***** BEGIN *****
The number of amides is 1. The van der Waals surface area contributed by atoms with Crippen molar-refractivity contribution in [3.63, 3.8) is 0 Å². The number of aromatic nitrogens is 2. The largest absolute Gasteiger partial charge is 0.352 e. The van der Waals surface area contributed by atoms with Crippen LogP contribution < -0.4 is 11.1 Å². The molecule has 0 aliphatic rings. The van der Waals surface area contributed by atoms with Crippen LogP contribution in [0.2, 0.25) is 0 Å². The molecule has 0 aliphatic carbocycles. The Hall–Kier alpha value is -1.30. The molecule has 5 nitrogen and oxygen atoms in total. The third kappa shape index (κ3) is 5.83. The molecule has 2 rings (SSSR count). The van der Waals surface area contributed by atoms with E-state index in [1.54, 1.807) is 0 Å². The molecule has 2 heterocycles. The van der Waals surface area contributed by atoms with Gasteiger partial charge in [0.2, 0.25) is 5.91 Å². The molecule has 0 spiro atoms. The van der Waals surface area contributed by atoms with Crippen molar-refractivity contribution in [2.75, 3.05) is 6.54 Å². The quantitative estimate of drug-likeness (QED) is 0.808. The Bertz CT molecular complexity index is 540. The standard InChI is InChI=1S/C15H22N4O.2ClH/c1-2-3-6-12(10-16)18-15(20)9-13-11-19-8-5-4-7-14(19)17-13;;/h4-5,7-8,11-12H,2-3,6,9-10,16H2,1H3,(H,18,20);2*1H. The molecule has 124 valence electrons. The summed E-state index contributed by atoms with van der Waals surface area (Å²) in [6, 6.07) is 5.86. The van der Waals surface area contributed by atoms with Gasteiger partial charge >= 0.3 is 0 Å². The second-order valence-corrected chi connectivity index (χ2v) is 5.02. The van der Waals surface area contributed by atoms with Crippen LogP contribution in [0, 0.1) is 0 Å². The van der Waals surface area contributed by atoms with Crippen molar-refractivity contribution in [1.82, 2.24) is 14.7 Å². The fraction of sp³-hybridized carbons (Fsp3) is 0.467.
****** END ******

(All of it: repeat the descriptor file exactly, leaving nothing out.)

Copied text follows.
The number of amides is 1. The van der Waals surface area contributed by atoms with Crippen molar-refractivity contribution in [3.63, 3.8) is 0 Å². The number of aromatic nitrogens is 2. The largest absolute Gasteiger partial charge is 0.352 e. The van der Waals surface area contributed by atoms with Crippen LogP contribution < -0.4 is 11.1 Å². The molecule has 0 aliphatic rings. The van der Waals surface area contributed by atoms with Crippen LogP contribution in [0.2, 0.25) is 0 Å². The molecule has 0 aliphatic carbocycles. The Hall–Kier alpha value is -1.30. The molecule has 5 nitrogen and oxygen atoms in total. The third kappa shape index (κ3) is 5.83. The molecule has 2 rings (SSSR count). The van der Waals surface area contributed by atoms with E-state index in [1.54, 1.807) is 0 Å². The molecule has 2 heterocycles. The van der Waals surface area contributed by atoms with Gasteiger partial charge in [0.2, 0.25) is 5.91 Å². The molecule has 0 spiro atoms. The van der Waals surface area contributed by atoms with Crippen molar-refractivity contribution in [2.75, 3.05) is 6.54 Å². The quantitative estimate of drug-likeness (QED) is 0.808. The Bertz CT molecular complexity index is 540. The standard InChI is InChI=1S/C15H22N4O.2ClH/c1-2-3-6-12(10-16)18-15(20)9-13-11-19-8-5-4-7-14(19)17-13;;/h4-5,7-8,11-12H,2-3,6,9-10,16H2,1H3,(H,18,20);2*1H. The molecule has 124 valence electrons. The summed E-state index contributed by atoms with van der Waals surface area (Å²) in [6, 6.07) is 5.86. The van der Waals surface area contributed by atoms with Gasteiger partial charge >= 0.3 is 0 Å². The second-order valence-corrected chi connectivity index (χ2v) is 5.02. The van der Waals surface area contributed by atoms with Crippen LogP contribution in [0, 0.1) is 0 Å². The van der Waals surface area contributed by atoms with Crippen molar-refractivity contribution in [1.82, 2.24) is 14.7 Å². The fraction of sp³-hybridized carbons (Fsp3) is 0.467.